Chefs... how do you estimate prep time?

Discussion in 'Professional Catering' started by happyclaired, Mar 24, 2017.

  1. happyclaired

    happyclaired

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    Hello... I've always struggled with this... an outside caterer.. I've been asked to plan prep time for food before an event... always multitasking.. eg. Beef in the oven while making a salad, what with answering the phone, washing up, accepting deliveries - lots always going on... how do estimate how long to do one thing... especially if it's new to you? Many thanks 😊
     
  2. chefwriter

    chefwriter

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    Welcome to Cheftalk.

          I'll try and come back and answer your question when I have more time but meanwhile I expect someone else will jump in. There are a lot of experienced people here. 

    Just allow a day or two for replies to any queries. Time zones and work schedules can prevent immediate responses. 
     
  3. jeffcaters

    jeffcaters

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    Well, it all depends.  Are you prepping for 50 or 400?  There are so many variables its difficult to give you a set answer.  But you indicated you are new to this so my first suggestions would be to give yourself as much time as possible and prep as much as you can a day in advance.  Most of my items are cooked in 4" disposable pans or 4" hotel pans and I use a convection oven usually at 325.  I usually plan on 1 1/2 hours in the oven before we load our delivery van or plan on putting the food out.  Dense foods often need stirred once during this cycle and ALWAYS temp your food.  The larger your event the more juggling you need to do so always plan on more time until you get your systems down.  Hope that helped.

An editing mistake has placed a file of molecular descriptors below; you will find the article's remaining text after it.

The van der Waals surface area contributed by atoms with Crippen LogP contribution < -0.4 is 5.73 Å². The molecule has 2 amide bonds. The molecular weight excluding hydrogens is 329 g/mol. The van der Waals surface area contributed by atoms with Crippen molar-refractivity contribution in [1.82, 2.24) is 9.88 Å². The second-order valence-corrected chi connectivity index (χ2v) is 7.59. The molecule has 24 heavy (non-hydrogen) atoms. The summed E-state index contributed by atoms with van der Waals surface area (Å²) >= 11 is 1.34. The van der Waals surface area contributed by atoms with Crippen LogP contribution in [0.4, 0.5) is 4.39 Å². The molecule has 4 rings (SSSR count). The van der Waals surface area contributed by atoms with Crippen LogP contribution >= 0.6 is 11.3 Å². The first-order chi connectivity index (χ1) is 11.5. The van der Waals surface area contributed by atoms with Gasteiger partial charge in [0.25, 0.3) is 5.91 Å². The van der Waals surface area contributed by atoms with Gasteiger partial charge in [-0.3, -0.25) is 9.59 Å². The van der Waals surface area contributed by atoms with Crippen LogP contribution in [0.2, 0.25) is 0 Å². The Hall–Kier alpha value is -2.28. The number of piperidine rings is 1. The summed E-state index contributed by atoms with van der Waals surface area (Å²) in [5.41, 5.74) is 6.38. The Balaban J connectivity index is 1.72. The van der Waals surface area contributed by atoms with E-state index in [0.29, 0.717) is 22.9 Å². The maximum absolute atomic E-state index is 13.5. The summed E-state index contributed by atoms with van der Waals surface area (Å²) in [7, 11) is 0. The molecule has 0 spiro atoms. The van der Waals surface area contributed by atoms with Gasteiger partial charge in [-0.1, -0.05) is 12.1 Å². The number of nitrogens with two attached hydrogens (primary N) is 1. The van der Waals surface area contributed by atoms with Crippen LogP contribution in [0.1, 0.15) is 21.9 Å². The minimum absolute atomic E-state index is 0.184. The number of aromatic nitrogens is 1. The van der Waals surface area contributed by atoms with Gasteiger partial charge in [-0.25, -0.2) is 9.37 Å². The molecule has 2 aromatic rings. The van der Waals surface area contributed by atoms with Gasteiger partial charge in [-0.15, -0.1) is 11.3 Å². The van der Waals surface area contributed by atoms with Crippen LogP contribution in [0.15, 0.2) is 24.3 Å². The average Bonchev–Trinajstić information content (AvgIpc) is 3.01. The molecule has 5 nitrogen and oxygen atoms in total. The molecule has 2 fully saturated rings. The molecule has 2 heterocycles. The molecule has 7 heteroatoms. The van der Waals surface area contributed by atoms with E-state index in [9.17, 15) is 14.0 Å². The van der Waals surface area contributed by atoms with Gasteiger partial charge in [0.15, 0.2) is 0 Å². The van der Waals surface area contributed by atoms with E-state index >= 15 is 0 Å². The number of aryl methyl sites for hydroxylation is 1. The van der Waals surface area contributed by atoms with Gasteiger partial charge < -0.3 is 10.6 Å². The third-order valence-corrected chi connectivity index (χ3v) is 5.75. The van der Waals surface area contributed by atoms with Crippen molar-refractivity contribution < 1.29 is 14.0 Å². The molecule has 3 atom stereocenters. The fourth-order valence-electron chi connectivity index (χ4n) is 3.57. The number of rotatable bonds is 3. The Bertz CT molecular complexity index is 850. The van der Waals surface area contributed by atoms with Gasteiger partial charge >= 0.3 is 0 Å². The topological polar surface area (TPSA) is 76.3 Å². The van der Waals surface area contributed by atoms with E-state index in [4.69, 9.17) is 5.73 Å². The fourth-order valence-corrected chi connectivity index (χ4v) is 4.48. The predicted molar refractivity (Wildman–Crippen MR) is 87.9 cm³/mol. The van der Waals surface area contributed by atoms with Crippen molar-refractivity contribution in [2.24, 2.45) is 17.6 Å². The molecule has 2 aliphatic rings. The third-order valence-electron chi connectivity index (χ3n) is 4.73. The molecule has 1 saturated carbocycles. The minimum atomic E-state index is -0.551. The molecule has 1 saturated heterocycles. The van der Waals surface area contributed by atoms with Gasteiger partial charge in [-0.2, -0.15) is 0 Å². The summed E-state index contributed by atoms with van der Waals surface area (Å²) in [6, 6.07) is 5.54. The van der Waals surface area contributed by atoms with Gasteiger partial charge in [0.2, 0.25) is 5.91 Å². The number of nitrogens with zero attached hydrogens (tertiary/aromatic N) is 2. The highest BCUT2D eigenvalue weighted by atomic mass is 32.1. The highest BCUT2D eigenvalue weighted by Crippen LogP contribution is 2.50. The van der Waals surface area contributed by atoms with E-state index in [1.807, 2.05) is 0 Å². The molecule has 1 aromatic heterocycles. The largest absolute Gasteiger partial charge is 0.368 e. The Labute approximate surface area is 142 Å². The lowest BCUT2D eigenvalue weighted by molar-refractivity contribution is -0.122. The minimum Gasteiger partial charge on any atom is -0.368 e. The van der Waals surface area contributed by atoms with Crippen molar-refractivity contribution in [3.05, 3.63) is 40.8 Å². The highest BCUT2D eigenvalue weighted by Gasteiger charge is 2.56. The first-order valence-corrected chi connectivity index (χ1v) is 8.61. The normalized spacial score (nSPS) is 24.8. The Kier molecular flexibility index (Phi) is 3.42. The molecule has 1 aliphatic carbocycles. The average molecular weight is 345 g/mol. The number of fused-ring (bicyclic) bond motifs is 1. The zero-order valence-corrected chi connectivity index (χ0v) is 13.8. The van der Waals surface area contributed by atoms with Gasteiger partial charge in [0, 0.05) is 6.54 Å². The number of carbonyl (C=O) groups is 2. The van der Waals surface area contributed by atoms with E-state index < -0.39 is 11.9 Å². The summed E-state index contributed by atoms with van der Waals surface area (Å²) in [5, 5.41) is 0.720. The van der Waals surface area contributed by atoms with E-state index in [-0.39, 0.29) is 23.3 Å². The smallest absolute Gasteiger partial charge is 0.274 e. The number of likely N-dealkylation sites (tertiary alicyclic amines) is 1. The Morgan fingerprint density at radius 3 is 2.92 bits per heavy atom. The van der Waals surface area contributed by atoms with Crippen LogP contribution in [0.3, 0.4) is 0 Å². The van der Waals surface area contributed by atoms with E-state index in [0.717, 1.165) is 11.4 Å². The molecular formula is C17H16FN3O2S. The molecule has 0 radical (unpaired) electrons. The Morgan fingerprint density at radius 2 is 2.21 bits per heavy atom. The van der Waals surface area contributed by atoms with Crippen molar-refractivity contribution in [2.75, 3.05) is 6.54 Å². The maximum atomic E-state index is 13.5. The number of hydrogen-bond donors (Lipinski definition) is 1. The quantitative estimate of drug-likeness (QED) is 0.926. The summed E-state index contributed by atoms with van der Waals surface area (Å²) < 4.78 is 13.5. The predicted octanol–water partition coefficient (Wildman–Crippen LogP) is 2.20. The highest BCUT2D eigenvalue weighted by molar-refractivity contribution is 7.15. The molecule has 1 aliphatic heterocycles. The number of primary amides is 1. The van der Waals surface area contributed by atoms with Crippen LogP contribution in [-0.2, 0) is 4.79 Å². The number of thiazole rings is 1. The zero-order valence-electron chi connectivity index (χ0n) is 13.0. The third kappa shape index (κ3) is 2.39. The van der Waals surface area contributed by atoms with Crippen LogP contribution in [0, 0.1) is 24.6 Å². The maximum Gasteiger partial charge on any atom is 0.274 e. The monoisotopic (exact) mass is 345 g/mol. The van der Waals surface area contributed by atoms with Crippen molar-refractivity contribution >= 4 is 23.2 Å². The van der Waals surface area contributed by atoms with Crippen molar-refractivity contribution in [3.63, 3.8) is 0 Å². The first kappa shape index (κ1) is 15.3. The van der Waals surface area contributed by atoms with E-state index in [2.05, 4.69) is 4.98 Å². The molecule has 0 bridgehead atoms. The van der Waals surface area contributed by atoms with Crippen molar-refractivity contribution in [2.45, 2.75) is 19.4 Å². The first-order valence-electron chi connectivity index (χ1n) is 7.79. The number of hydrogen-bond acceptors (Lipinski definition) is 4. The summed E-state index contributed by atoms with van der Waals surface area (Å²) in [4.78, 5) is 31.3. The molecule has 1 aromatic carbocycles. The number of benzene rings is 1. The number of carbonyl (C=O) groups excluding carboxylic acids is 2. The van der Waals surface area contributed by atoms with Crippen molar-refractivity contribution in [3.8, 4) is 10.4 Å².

4. chefwriter

    chefwriter

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    How to plan prep time? By timing it. Get a timer. Begin chopping onions. See how long it took you. 

    Make a salad dressing. Time yourself. Write down how long it took you. 

    Start timing yourself getting the beef ready for the oven. Stop timing when it goes in the oven. Start timing when you take it out of the oven and begin carving/slicing. 

    Do this with a few things and you will begin to develop a sense of how long you take to do things. You may be faster or slower than another employee but you will have a general sense of what things take. So making a dressing might take ten minutes. Maybe eight or fifteen for someone else but you find it takes you ten minutes. So that's the prep time. 

    Answering the phone is not part of prep. Accepting deliveries is not part of prep. 

    Those are part of the general kitchen activities. 

    Knowing prep time for various activities can be helpful for understanding labor costs. No one should be spending three hours to peel twenty pounds of onions, unless they are fresh pearl onions with those annoyingly tight paper skins.  Having an understanding of actual prep times for various recipes makes understanding overall costs much easier. 

    Naturally you will spend most of your time multi tasking. But it is not difficult to isolate tasks and measure them.